Saturday, 22 March 2014

When my dead parents come to “visit” me!

The problem with death and the associated trauma is that the sadness and stress doesn’t ever go away. Not completely. It gets easier to cope as time passes and sometimes you can fool yourself that you are “better” or “over it now” but then some quite minor event brings the unhappiness flooding back.

The other side of this is that something as trivial as a dream can help reduce the sense of isolation and I’ve been so lucky that at a number of real crisis points since Mum and Dad were killed I have felt their loving presence around me.

The most recent of their “visits” was in the last few weeks. I had had a very stressful two weeks preparing for the Granddad’s court case (he is accused of abusing me emotionally, financially and physically in the months after the fatal accident) and I was missing Mum and Dad such a lot that it had been keeping me awake at night. I would lie in bed with my head churning away and that made the night seem about 2 weeks long. Then on Wednesday Mum and Dad came to me in the night. I suppose it was a dream but I felt as if I was awake. Mum stroked my head like she used to do when I was little - she called it her magic stroke - and quite suddenly all my fears and uncertainties just vanished like a cloud. I have felt fine ever since!

Mum and Dad were not religious – they were both scientists – but not too long before they were killed we talked about what happened when people die. Dad said he would try to contact me from wherever he had gone during a thunderstorm because he so loved them. On the anniversary of his and mum's death what happened? We had a short sharp thunderstorm at breakfast time! Thunderstorms in January don't happen often so it was really spooky that one should happen on such a special day. As soon as I heard the thunder I just knew that Dad had kept his word and was letting me know that he will be watching over me until the time comes for me to join him and Mum again. It is hard to explain why a simple co-incidence made such a difference to my moral – but it did! The rest of the day was a bit of an anti-climax after that. I was mega busy with course work so I didn't have much time for thinking about what might have been and I suspect that my mum and dad would have wanted it that way.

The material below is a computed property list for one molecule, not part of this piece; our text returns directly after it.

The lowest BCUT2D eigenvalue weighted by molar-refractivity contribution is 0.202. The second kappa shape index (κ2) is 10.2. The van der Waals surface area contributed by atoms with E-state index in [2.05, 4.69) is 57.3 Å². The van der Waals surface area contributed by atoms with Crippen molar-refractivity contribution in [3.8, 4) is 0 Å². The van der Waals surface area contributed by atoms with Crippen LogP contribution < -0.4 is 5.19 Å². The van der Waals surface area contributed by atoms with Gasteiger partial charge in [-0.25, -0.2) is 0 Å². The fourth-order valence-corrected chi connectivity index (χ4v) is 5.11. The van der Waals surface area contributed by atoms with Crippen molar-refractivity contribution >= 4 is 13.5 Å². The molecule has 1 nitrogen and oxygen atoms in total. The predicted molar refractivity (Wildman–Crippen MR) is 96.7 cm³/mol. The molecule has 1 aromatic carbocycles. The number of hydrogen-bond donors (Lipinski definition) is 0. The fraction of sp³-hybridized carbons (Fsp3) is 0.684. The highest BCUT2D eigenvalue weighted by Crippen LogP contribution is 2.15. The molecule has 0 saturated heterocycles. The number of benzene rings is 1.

Mum and Dad also found me at Christmas. I was staying with my aunt and uncle and they had spent ages putting all the family photos of my dad on a DVD plus all the bits of film of Dad and Mum at family events after they had got married. It must have taken my uncle (Dad’s brother) ages to do the work. It was only the last few bits of film that made me cry, one bit was taken six weeks before Mum and Dad got killed and that was very painful to watch. My reward was a long involved dream in which I spent ages talking to the two of them about my life at university and my boyfriend.

But the most important “visit” of all was when the two of them persuaded me to move on with my life. I had another lengthy dream in which Mum and Dad sat with me in an enormous sunny park full of benches. On every bench there are just three people and I just knew that this was the special place where all the teenagers who had been left behind come to see their dead parents. I have had a similar dream before where I talked to them both and they had promised that we could meet at the park again and again until I was ready to let go. This final time – and I have never had this dream again - I told them that I thought I was ready. They seemed really pleased and reminded me that they would always be inside my head if I needed them. I knew it was time to stop the full-on mourning for them and to move on with my life. I will ever stop loving them or wishing that we could have had lots more years together but you only get one life and I didn’t want to waste it in mire of self-pity.